In what’s becoming a depressingly predictable trend, there’s bad news on the church-state front: the Freedom from Religion Foundation’s legal victory over the National Day of Prayer has been tossed out by a federal appeals court. A three-judge panel of the Seventh Circuit dismissed the lawsuit, finding that the FFRF lacks standing and ordering that the lower court decision be vacated. The FFRF plans to seek an en banc rehearing before the entire Seventh Circuit, although this is a long shot at best.
Sadly, I’m not surprised. It was always more likely than not that this ruling would be overturned; the only real questions were how high it would get before this happened and what legal fig leaf would be used to dismiss Judge Barbara Crabb’s carefully reasoned ruling. In this case, it turned out to be the doctrine of standing, which says that only people who have a concrete interest in the outcome of a legal controversy can bring suit.
In general, there has to be something like this – as Glenn Greenwald says, the courts can’t be “free-floating omnipotent tribunals” with the power to decide any controversy. A person or interest group should have to have a stake in the outcome of the case to participate in a lawsuit. But standing should be a low bar to clear, blocking only frivolous and pointless legal claims. Instead, the courts have twisted it into a convoluted and arcane rule where only certain highly specific kinds of injury are permitted as grounds to sue. This means that many meritorious claims, even those relating to the violation of constitutional rights, can never be heard.
In this case, the Seventh Circuit found that the FFRF had suffered no injury from the National Day of Prayer. Apparently, this is true even if public money is used to sponsor and organize the day’s events, even if participation is restricted to certain religious sects that work hand-in-glove with elected officials, even if NDP events specifically endorse one version of religious scripture over others, even if said events include official statements questioning the patriotism, morality or citizenship of those who refuse to participate. Never mind all that – when the President tells you to pray, you can say no, and that’s all it takes for your civil rights not to be violated!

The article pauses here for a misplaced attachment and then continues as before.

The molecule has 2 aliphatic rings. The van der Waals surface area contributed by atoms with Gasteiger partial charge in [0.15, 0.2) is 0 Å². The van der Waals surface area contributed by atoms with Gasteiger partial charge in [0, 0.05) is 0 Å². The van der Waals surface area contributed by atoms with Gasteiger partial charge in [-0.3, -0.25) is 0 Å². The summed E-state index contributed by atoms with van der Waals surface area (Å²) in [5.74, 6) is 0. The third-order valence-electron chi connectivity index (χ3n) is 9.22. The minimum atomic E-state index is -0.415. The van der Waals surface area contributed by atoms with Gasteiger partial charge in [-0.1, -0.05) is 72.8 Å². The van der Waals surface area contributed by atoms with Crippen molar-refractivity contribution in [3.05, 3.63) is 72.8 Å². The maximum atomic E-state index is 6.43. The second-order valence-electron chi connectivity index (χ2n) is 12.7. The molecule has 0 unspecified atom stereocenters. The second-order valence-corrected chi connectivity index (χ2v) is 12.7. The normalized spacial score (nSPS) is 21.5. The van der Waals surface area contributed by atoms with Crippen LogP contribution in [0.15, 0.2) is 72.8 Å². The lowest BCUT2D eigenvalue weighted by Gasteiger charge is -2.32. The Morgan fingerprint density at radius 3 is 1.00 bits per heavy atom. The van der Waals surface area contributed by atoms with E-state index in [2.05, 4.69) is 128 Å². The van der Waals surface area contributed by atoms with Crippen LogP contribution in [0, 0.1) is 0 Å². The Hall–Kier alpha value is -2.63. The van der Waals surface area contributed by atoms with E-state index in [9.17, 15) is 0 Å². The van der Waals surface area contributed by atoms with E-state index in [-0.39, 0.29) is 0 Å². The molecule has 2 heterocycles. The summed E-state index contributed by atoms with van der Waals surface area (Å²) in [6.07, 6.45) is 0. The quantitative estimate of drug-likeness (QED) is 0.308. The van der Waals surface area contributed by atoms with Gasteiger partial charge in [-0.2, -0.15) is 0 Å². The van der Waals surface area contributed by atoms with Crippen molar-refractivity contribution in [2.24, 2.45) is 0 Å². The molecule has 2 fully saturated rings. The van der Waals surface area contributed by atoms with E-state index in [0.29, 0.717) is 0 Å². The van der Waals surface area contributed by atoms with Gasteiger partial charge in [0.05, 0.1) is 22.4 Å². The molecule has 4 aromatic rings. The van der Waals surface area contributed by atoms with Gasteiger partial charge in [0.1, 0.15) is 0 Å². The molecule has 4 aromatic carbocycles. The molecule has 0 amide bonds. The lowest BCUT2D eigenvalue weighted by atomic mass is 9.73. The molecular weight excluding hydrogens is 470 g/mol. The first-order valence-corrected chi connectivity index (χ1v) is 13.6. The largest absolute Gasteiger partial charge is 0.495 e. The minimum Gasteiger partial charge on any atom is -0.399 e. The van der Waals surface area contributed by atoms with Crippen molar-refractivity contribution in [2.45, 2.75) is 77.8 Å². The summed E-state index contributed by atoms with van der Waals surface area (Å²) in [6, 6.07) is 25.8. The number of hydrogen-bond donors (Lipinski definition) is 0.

Such reasoning could only come from the mind of someone who’s spent their entire life comfortably in the religious majority and has never had to experience the exclusionary effect of being told that they don’t belong to a privileged circle of political insiders. Under this new era of legal thinking, Congress could pass a law declaring Christianity the official religion of the U.S., and still no one would have standing to object as long as they weren’t being forcibly marched into church by government agents. (And maybe not even then – after all, right-wing judges would reason, they aren’t forcing you to agree with what’s being preached, now are they?)
Turning “standing” into an all-purpose excuse to dismiss a lawsuit is an increasingly common tactic of conservative judges. Another example is the awful 2007 Hein decision which held that expenditures of money by Congress to promote religion confer standing to sue, but expenditures of money by the executive branch somehow don’t. This nonsensical and indefensible decision was obviously decreed by conservative justices in order to reach their desired policy result: permitting the faith-based initiative to continue. (I fear that there are now five members of the Supreme Court who are prepared to bless any church-state violation whatsoever.)
Yet another example would be the Bush-era legal position, shamefully perpetuated by the Obama administration, that even if the government is spying on American citizens in violation of the Fourth Amendment, no one has standing to bring a lawsuit unless they can prove that they personally were illegally surveilled. This is a ludicrous claim that creates a horrendous perverse incentive: the government can get away with any lawbreaking conduct as long as they can successfully cover it up, in which case the courts will do nothing to adjudicate the truth.
The evisceration of the standing doctrine creates a legal paradox: it may well be that some actions by the government are unconstitutional, but no one can do anything about it because no one has standing to have their objections heard. This position makes the Bill of Rights meaningless. The laws set out in the Constitution aren’t just noble aspirations our government should try its best to live up to: they are strict and settled limits on what our elected public servants can and can’t do, and the reason we have a system of checks and balances is to enforce that guarantee. The court, in effect, is abdicating its constitutionally given role by denying a hearing to citizens with a grievance. A more rational position, though one that stands no chance of passing in our current political climate, would be that any governmental action which breaches the Constitution confers standing on any citizen to sue.